11. 11. WAZA news 3/12 9 Shigeyuki Yamamoto My er Care “Kizuna” and “Tsunagari” » I’m already getting over 60 and spent In the 1970s, Japan was developing more than half of it in the zoologi- quickly. Roads, dams, factories, and cal world. When I started my career canals were being built everywhere. in zoos over 35 years ago, I was not As a consequence, nature was planning on staying in the field for systematically being destroyed at a long time. an alarming rate and environmental pollution was raging. Valuable tradi- I didn’t like zoos because I didn’t be- tions and knowledge related to living lieve in bringing animals into captivity in harmony with the natural world from the wild. I had thought to bring vanished, as rural populations, who them into captivity would lose their were the guardians of this knowledge, dignity to live in the wild by their will migrated into urban areas. Many and power. When I was a student, people became so far removed from I dreamed about the ideal of the nature, that is was common for city perfect society. I was inspired by the dwellers to be clueless about what philosophy of humanism. However, season it was. As time went by, more I soon recognized that this way of and more people became used to thinking ignored nature and was their new artificial environments, © WAZA exclusively focused on humans and where convenience and consumption Shigeyuki Yam their needs and peculiarities. I took to reigned. amoto. learning about wildlife instead. I was attracted by the raccoon dog that The Ocean and the mountains were I paid attention to the endemic doesn’t have a territory and lives at badly affected, as were areas such as animals that breathe the same air Satoyama. If we people would like to Satoyama and Satoumi. Both were and drink the same water as we do. know about wildlife, we make effort formerly productive regions where The planning for the building of the to go to their place and ask them to sustainable relationships between hu- Toyama municipal family park zoo excuse us to see their lives. That’s the mans and nature had existed for cen- started in 1974. The site was in my attitude how I came to the zoologi- turies. The wisdom of the people who hometown of Toyama. As the team cal world. I still believed that a zoo have lived together with nature was leader of animal management, I was was the urban device that brought made by feeling nature and learning interested in featuring animals which animals from the wild in a pompous from nature. We also learned from were endemic to Japan. Most of my manner. animals. I believe that if we lose this colleagues considered this an unusual connection with the natural world, idea, because at the time, zoos were we, as a species, cannot survive. We seen as places of leisure, not as facili- as people living in urban areas need ties for the conservation of nature. In a lot of effort to keep the relationship addition to featuring endemic animals, between humans and nature. It is this I wanted to include those who were philosophy that has guided me in my threatened or displaced by human work with zoos. I want to help keep over-development in Japan. I under- the relationship between humans stood that this collection of animals and nature alive. would not be as exotic as giant pan- das or giraffes and a lot of effort was spent convincing visitors of the im- portance of Japanese wildlife that are in conservative colors. I also wanted to showcase domestic animals that were significant in Japanese culture and heritage as well as were threat- ened by extinction. I was convinced © S.Y. at that keeping them and the associated age 28. Living August 1978, ith the rescue d culture is also one of the important mountains w a house in the issues that zoo should take care of. named My. raccoon dog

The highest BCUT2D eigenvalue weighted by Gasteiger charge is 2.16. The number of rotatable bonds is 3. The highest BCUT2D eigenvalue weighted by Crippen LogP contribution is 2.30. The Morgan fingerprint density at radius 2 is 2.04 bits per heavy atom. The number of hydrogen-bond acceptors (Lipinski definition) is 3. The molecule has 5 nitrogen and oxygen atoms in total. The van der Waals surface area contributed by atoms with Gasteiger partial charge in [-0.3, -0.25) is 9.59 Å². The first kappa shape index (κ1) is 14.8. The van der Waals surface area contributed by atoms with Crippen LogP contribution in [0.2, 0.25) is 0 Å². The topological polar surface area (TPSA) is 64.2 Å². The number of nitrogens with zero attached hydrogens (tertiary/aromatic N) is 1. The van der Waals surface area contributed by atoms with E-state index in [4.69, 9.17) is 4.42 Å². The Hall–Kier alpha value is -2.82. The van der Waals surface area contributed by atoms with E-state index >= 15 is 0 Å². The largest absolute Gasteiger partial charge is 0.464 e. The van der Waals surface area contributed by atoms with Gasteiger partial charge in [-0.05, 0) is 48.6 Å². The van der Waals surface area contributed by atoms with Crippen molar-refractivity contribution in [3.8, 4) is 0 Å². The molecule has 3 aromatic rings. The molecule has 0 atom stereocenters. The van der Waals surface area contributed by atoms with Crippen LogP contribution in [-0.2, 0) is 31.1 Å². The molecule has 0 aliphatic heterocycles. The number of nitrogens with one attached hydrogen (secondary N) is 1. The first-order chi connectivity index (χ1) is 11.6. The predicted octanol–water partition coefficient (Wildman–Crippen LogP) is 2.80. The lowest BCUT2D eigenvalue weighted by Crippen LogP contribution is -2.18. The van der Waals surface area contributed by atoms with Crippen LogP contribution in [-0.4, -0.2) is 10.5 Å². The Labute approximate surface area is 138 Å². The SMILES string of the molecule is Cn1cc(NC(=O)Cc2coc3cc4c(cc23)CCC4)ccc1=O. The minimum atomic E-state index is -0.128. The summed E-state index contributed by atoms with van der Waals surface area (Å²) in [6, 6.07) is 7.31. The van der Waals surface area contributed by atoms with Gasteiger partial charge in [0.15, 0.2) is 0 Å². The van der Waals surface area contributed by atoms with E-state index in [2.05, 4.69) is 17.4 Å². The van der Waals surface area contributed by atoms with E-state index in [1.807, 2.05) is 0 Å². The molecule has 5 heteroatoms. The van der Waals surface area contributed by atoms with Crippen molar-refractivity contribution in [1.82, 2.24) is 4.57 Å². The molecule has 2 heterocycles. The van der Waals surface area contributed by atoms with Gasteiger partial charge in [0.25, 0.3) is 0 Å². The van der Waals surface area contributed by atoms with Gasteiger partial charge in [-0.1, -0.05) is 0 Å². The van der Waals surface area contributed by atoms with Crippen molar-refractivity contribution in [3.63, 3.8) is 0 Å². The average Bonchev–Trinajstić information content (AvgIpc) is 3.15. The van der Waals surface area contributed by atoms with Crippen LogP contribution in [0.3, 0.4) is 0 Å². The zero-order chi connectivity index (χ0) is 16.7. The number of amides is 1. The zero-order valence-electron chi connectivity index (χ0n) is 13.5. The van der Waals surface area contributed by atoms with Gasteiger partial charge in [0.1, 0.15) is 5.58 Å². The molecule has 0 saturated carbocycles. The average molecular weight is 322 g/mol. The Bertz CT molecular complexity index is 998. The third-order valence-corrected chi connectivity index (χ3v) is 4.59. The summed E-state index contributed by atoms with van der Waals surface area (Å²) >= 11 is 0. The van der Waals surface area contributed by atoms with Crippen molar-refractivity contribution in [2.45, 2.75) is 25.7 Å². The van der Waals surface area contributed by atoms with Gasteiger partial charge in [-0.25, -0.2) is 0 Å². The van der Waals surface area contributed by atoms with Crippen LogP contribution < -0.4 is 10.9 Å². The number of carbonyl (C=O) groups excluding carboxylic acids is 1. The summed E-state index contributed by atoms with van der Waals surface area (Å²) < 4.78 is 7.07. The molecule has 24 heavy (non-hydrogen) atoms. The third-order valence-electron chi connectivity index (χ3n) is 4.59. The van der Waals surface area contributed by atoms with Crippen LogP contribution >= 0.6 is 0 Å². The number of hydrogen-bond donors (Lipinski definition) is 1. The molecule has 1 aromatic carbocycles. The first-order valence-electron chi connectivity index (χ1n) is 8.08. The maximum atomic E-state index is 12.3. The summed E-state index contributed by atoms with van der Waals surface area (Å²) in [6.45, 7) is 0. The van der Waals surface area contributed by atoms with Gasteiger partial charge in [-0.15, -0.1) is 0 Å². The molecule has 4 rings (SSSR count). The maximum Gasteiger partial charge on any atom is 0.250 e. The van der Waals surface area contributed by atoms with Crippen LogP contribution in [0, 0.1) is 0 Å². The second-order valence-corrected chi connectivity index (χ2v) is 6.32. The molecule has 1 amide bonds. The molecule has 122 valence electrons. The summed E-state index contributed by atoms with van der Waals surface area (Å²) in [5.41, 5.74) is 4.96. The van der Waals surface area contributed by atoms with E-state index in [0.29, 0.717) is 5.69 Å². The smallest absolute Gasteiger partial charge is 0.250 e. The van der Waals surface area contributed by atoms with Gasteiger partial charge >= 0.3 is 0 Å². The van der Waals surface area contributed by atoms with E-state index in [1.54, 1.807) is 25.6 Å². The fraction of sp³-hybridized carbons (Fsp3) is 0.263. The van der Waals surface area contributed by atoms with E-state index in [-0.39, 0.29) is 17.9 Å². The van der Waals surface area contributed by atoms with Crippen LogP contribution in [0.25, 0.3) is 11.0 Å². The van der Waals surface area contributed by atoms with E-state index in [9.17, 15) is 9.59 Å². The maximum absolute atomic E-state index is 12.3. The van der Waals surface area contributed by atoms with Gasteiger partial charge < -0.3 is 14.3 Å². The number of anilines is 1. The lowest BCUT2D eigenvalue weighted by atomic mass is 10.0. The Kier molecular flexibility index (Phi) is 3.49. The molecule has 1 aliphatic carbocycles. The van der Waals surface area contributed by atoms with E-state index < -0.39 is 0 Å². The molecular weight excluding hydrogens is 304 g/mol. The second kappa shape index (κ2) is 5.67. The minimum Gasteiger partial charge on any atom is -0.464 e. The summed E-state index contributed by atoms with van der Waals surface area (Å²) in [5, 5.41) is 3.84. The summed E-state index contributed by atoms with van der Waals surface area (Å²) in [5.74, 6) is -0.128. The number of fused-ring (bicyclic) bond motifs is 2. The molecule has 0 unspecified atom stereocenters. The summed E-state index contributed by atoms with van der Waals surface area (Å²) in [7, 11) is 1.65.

12. 12. 10 WAZA news 3/12» © S.Y. 2000, age 50. Making the coal pit in the zoo, cutting making bamboo charco bamboo, al, starting the life in Sat oyama with local people 84. . ed in 19 rk open a Fa mily Pa tion b efore © S.Y. e Toyam onstruc e 34. Th g and c 1 984, ag ed the plannin oto join e zoo. Yamam me to th erow ca anese s the Jap Since the beginning of the 21st century, Japan’s environment and culture have changed a great deal. Much of this has happened unnoticed. © S.Y. e paddy With the rapid progress of globaliza- Making the ric 2004, age 54. ere in the zoo. tion and urbanization, the Satoyama s can play th so that visitor area, once the cradle of a harmonious coexistence between humans and na- ture, has become abandoned. Most of Japanese terrestrial animals are living The Toyama municipal family park I’m writing this article on 11 March, there. And the fragile balance, that zoo has no gorilla, no elephant. A zoo 2012, a year after the Tohoku earth- had existed for so many centuries of this style situated in a rural area quake. Since then, the words “Kizuna” before, has been broken. For exam- was an exception. It could have been and “Tsunagari” have been uttered ple, the appearance of the Asiatic heresy. And I have worked as the di- frequently. They mean “ligature, black bear in urban areas has caused rector of the zoo for 7 years. I became linkage”. The essence of these damage to human populations. the Chair of the Japanese Association words represent what we, as a na- Furthermore, increasing numbers of of Zoos and Aquariums (JAZA) in tion, have learned from the massive Japanese sika deer and wild boar have 2010. Most of the time, the Chair of earthquake that shook our country damaged crops and native ecosys- JAZA had been the Director of Ueno to its core. The current issue is how tems. It also happened in Toyama. zoo that is located in our capital. My to make “Kizuna” and “Tsunagari” an accession was also an exception. everyday affair and how to keep it. Since 2000, I have made the regen- From a zoo’s point of view, we hold eration of Satoyama a priority and The underlying principle of my work and keep many of lives and we can I have aspired to have the Toyama for the last 35 years has been the contribute to biodiversity conserva- municipal family park zoo contribute belief that Japanese zoos must help tion locally as well as globally. to the region’s issues, wherein we to reinforce the link between humans cooperate with local people. This and nature. My belief extends beyond aim constitutes a major reason for Japan. I am convinced that once why I started to work for the zoo in people see the world, they can rec- …I believed that the first place. I believed that it was ognize their position and their place, important to build bridges between and discover what they should do. it was important humans and nature. Over time, I have We cannot survive otherwise. If any worked hard to help establish links of what I have done has influenced to build bridges between the zoo and local businesses, other directors of Japanese zoos and the government, and academic aquariums, I would be most humbled. between humans institutions. My main objectives are to influence nature conservation, to and nature.… re-establish sustainable relationships between humans and nature, and to help revitalize local populations. Our activities are still expanding.